Temporary Architectures

October 16, 2008

By Mike Landry
Susan Dobson captures the glory of downtown Guelph's Sears.

Susan Dobson captures the glory of downtown Guelph's Sears.

Photographer Susan Dobson used to live in the suburbs. She was a commuter and lived by her car. Now, living in downtown Guelph, she’s come to reject that way of life.

As a result, much of her work has dealt with the suburban landscape and environments. Her latest series of photographic works take box stores as its subject, with Dobson digitally blackening the buildings to create a dark box. In particular, it was the Sears building in downtown Guelph that drew her to the project.

“It’s just a box, a very long elongated strip. And it almost becomes a barrier between sky and parking lot,” says Dobson. “I found that was an example of the most banal architecture I had ever seen.”

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Empty

October 16, 2008

By Mike Landry
Jamie Campbell's "Tiger Girl."

Jamie Campbell's "Tiger Girl."

Joined under the banner of the exhibition Empty at Montreal’s Galerie Push, Kotama Bouabane and Jamie Campbell present two takes on the theme in their hip photographic work.

For his half of the show Boubane presents selections from two series of work. In Chalkboards, Boubane documents chalkboards at the Ontario College of Art and Design over the span of a week. He found it spoke to the outmoded nature of photographic technology, in that everyday newer cameras effectively erase older ones. He also liked how language could be transferred to text and then erased.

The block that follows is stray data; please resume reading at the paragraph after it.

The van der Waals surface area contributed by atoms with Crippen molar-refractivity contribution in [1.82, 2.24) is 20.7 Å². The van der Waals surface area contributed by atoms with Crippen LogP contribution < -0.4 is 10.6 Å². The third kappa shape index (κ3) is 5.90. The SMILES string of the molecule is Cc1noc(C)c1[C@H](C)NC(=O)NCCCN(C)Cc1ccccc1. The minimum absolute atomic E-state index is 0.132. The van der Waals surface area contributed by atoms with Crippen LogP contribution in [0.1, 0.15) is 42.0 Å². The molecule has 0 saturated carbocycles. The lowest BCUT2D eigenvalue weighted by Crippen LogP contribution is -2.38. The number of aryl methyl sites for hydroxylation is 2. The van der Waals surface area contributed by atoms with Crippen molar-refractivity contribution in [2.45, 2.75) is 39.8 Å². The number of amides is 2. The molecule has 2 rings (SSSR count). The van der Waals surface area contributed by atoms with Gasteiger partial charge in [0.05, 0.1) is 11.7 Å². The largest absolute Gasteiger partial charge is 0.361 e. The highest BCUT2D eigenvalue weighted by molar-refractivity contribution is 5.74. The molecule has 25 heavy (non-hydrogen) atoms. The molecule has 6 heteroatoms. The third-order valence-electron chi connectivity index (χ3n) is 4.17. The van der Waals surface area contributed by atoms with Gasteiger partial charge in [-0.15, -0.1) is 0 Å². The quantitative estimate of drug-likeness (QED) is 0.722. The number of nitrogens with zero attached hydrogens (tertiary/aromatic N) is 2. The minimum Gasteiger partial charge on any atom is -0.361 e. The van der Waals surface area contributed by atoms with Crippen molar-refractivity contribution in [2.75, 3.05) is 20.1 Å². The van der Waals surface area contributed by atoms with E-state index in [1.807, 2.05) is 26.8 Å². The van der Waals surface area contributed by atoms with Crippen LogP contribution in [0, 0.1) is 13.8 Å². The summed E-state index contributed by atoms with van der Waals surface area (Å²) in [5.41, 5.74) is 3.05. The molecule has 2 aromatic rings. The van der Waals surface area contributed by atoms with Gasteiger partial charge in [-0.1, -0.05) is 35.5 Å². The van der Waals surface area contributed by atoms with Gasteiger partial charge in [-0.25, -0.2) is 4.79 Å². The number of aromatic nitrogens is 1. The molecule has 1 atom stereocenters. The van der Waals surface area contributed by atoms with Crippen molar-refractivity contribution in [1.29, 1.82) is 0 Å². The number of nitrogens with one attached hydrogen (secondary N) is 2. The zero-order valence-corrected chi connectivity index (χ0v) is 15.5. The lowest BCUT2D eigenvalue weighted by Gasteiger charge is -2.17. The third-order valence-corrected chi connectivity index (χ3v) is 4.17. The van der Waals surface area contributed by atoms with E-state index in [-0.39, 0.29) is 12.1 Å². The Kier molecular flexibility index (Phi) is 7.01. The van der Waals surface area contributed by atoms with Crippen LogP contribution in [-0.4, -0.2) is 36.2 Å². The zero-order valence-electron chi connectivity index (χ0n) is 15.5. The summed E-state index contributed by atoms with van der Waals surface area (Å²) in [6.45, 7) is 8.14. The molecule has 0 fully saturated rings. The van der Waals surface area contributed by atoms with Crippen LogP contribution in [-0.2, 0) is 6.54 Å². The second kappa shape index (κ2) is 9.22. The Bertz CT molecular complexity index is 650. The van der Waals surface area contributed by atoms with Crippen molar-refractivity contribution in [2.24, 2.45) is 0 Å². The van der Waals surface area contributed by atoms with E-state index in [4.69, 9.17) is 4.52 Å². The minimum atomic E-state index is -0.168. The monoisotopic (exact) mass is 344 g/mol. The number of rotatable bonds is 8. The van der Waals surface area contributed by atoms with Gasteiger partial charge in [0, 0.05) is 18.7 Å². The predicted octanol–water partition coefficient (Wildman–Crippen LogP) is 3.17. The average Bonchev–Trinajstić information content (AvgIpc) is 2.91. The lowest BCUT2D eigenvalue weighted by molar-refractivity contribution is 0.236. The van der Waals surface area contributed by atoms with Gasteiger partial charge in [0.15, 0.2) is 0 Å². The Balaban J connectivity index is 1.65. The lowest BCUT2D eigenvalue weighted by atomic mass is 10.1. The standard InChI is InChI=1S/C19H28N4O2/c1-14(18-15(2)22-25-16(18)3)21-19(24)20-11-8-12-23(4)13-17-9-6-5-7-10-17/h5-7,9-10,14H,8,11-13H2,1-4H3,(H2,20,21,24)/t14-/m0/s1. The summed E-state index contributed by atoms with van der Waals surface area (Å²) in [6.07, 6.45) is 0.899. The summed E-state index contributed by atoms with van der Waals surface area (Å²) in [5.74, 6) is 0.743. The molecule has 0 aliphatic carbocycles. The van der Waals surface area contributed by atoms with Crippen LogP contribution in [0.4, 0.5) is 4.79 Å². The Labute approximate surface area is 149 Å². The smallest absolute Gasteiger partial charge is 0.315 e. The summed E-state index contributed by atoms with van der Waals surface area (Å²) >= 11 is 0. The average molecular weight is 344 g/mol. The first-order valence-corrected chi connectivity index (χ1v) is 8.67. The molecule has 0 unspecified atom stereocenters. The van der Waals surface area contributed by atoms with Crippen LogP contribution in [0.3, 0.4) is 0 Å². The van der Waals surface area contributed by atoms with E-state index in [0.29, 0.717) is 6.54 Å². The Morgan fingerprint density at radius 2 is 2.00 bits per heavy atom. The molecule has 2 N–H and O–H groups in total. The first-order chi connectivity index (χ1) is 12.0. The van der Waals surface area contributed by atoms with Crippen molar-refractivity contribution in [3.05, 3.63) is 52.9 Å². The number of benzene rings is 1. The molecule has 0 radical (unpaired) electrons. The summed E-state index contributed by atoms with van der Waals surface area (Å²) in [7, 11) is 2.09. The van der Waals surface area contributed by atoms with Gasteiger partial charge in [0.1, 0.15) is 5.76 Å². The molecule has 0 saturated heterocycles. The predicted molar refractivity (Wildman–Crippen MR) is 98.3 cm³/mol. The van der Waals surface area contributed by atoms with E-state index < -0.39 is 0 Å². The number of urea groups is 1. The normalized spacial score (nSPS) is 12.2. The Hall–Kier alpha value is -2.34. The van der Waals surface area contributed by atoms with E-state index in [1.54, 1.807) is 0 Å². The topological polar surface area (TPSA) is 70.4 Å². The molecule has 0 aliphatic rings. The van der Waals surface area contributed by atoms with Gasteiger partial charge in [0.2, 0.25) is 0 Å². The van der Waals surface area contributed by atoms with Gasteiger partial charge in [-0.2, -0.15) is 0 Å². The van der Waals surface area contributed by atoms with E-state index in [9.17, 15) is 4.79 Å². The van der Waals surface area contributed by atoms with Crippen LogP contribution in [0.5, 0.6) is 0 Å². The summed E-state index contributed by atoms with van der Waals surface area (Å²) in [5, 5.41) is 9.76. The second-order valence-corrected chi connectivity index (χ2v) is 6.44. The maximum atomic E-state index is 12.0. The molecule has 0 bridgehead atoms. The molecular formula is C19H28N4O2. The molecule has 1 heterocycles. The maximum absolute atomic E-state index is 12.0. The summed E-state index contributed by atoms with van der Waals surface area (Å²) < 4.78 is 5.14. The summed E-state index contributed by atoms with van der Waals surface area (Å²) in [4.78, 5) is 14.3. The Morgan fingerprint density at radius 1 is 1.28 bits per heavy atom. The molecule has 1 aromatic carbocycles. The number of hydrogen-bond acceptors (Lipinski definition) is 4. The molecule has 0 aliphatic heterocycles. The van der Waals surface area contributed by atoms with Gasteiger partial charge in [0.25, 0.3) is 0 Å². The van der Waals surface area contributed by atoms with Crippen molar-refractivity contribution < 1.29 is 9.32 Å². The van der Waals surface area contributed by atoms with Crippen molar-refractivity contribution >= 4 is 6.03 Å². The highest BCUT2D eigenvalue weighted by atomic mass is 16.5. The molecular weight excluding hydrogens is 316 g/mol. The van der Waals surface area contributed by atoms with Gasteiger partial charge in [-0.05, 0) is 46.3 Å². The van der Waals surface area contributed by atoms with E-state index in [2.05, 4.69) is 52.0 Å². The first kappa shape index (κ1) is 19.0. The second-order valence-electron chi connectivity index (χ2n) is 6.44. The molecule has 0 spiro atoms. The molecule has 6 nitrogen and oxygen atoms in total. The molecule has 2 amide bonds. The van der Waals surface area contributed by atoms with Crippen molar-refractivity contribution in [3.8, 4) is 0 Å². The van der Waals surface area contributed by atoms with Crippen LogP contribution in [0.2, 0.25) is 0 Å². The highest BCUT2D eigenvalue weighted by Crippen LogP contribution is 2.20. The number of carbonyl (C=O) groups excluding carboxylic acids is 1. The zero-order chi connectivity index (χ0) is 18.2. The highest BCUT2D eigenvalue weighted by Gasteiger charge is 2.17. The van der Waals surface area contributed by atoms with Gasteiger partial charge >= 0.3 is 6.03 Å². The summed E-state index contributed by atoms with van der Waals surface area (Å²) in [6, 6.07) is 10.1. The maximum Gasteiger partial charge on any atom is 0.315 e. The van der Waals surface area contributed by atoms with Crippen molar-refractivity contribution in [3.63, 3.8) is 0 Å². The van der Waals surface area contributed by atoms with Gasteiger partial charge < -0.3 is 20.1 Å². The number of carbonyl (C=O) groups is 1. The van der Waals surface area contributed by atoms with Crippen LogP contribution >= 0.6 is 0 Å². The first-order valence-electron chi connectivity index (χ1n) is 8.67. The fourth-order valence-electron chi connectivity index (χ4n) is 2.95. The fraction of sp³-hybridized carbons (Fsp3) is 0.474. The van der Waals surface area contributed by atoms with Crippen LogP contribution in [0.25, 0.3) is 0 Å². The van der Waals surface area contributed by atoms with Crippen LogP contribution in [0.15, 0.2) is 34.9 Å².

“Photography in general is the idea of capturing something, but it’s just an image on a two dimensional surface you can never really capture it wholly,” says Bouabane.

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The Task at Hand

October 9, 2008

By Mike Landry
One of Matthew Robertson's scaffolding inspired drawings.

One of Matthew Robertson's scaffolding inspired drawings.

When I was 15-years-old my uncle Noel hired me to help him with some roofing one cool winter’s day. Although the rough and heavy shingles were nightmare inducing, there was nothing I hated more than having to unload, build, move and take down the scaffolding. To this day whenever I look at scaffolding I scowl and shiver.

But when Vancouver-based artist Matthew Robertson looks at scaffolding he sees art. Using pieces of wood reclaimed from construction sites, Robertson has built his own scaffolding inside Vancouver’s Jeffrey Boone Gallery. His exhibition, The Task at Hand, will also feature drawings and large format photographs dealing with scaffolding.

“I like that they’re these large publicly visible structures that are esthetically unconsidered when it comes to designing, and are nice impermanent structures,” says Robertson. “I’ve been studying them, in my own way, trying to decipher why these seemingly bizarre structures to me why and how they function.”

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Jennifer Zimmer's self-portrait.

A self-portrait, part of Jennifer Zimmer's portrait series.

Throughout grade school I don’t think I had a single usable portrait taken of me. Year after year I would come home with a selection of photos that went from bad to worse. It was all thanks to what my mom called my fake smile—a goofy expression that only occurred when I was placed in front of a camera. If only Halifax photographer Jennifer Zimmer was my class photographer.

Zimmer’s latest series of 18 hand-made photographs play with the ideas of portraiture. She had her subjects lay down in the fetal position and use a shutter release cable to take a photo when they felt most comfortable.

“It’s kind of a sense of individuality, isolation and a bit of vulnerability in each one,” says Zimmer. “The point I wanted to make was in a limited environment, even though constraints are put on us, our individual bodies still seek expression.”

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